ST. AUGUSTINE’S EPISCOPAL CHURCH, MORROW, GEORGIA
THE REV. BARRY GRIFFIN, RECTOR
“So, what are you giving up for Lent this year?” That’s a common question on Ash Wednesday. Some people always give up the same thing. I know that every year Yvonne Chevannes gives up Phil Kyle. I don’t know how that got started, but it’s a standing joke around St. Augustine’s.
Yesterday Twitter listed the Top 100 Ideas for what to give up for Lent. They analyzed 73,334 recent tweets on this subject. Many of the suggestions were typical: pizza, donuts, alcohol, chocolate, that sort of thing. (By the way, the hardest thing I ever gave up was French fries. I’ll never do that again!) Some people are giving up coke. I honestly don’t know if they’re giving up the Atlanta beverage of choice or the illegal substance.
Others are giving up specific places, like Starbuck’s, McDonald’s, Chick-Fil-A, and (no kidding) church.
Don’t do that. My guess is, people who are giving up church probably don’t go to church to begin with.
Many of the suggestions were tongue in cheek. Some are giving up oxygen. Others are giving up sobriety, virginity and men.
People are forsaking their phones, Facebook and Netflix.
Some will stop complaining. Others will turn away from stress, anxiety and sarcasm.
Finally, for Lent, some people are giving up Lent.
What are you giving up? That’s up to you, of course. But I hope you will take this matter seriously. During Lent especially, church tradition calls us to six specific practices: self-examination, repentance, prayer, fasting, self-denial, and reading and meditating on God’s holy Word.
What you give up is important. (That’s the fasting and self-denial part of Lent.) What you take on is equally important. (That’s the self-examination, repentance, prayer and scripture piece.)
Simply stated, Lent is essential for your spiritual life. Lent is a lot more than giving up chocolate or French fries. Lent is not a game.
At a bare minimum, I encourage you to give up at least one thing and take on at least one other.
Speaking of taking on things, I recently witnessed several women take on the vows of a religious order. Along with some others, parishioner Catherine Meeks took vows with The Society of Saint Anna. No, Catherine is not joining a convent. The Annas are mature Episcopalians who live in the world but take on three specific vows. These women live according to their vows of simplicity, balance and creativity.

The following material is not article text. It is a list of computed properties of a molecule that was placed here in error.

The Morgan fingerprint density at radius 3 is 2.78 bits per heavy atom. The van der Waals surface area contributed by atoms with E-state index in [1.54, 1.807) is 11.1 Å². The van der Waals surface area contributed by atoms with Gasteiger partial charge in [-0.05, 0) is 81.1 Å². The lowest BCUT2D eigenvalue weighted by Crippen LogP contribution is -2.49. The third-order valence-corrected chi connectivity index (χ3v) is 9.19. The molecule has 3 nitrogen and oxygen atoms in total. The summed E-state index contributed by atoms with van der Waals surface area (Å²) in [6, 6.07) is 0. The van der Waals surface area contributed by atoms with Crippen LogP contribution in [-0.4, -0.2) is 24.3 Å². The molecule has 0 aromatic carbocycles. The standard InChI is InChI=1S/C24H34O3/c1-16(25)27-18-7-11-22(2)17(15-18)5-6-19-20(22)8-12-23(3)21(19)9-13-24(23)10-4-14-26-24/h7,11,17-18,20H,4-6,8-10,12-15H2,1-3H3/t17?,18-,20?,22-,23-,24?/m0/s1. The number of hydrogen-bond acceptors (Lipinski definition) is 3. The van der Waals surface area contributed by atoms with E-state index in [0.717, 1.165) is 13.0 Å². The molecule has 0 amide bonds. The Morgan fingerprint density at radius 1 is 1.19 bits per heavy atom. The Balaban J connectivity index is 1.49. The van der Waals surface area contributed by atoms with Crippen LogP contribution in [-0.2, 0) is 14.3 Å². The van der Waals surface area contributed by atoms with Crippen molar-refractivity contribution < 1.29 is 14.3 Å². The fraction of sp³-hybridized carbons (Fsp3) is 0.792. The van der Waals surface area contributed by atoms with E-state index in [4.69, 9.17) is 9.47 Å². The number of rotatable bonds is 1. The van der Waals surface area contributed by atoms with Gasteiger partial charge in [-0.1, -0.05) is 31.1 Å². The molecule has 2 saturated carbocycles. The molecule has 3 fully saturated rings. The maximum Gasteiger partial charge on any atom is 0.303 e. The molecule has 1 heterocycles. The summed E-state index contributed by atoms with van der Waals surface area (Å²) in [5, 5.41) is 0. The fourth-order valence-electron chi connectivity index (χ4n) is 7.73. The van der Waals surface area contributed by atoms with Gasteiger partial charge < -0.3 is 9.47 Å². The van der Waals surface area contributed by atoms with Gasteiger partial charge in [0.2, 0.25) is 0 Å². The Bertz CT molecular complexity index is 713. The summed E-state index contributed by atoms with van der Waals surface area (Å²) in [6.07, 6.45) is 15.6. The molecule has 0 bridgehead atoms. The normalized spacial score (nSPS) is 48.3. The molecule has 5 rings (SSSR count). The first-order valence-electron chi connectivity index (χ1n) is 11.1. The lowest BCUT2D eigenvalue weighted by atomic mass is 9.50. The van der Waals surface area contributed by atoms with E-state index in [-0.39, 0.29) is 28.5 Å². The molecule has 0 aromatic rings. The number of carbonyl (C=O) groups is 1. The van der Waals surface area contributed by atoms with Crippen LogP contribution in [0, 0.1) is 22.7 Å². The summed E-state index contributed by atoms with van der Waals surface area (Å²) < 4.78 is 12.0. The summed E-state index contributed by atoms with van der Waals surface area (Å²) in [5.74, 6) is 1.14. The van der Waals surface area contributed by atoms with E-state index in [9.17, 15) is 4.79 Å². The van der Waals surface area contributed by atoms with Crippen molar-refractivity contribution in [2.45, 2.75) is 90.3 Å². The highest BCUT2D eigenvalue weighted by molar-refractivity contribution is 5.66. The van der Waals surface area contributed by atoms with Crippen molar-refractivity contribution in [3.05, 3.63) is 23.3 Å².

Simplicity, balance and creativity: I am impressed with these vows. They make very good sense to me, and I commend them to you. Simplicity, balance and creativity.
In fact, by God’s grace, these are the things I will take on for Lent 2018. I will explore ways to live a simpler, more balanced, and more creative life.
During Lent I’ll meet with the 10 a.m. Sunday Adult Forum. We’ll look at the lessons assigned for the day. And if the group is interested, we can also talk about simplicity, balance and creativity. You’re invited to join us. The Adult Forum could be what you take on for Lent.
During Lent and Easter, members of The Anglican Communion are reading through The Gospel of Luke and The Book of Acts (Luke during Lent, Acts during Easter.) We’re calling it The Good Book Project. A portion of scripture is assigned for each day. And don’t worry. If you miss a day or two, you can always catch up. You’ll find a flyer with details in the narthex. The devotional booklet Forward Day by Day is participating in this worldwide project.
Speaking of devotional booklets, The Episcopal Relief and Development Lenten booklet is also available in the narthex. Outreach chair Corrie West will have ERD mite boxes for you this Sunday.
Pay special attention to the March newsletter. You’ll find details about a Lenten Quiet Morning with The Rev. Terri Brice, a movie night (the movie is The Book Thief), and two outreach opportunities: The Hunger Walk on February 25 and providing dinner for Holy Comforter Church during Holy Week.
And of course, we worship here every Sunday. Let’s not forget that. Maybe this Lent you should commit yourself to be here for worship every Sunday.
I’ve told you what I’m taking on for Lent 2018. I’m exploring simplicity, balance and creativity. So, what am I giving up? Actually I haven’t decided yet. But I can guarantee you one thing. It won’t be French fries
If you would like to respond to this sermon or receive future sermons by email, contact me at firstname.lastname@example.org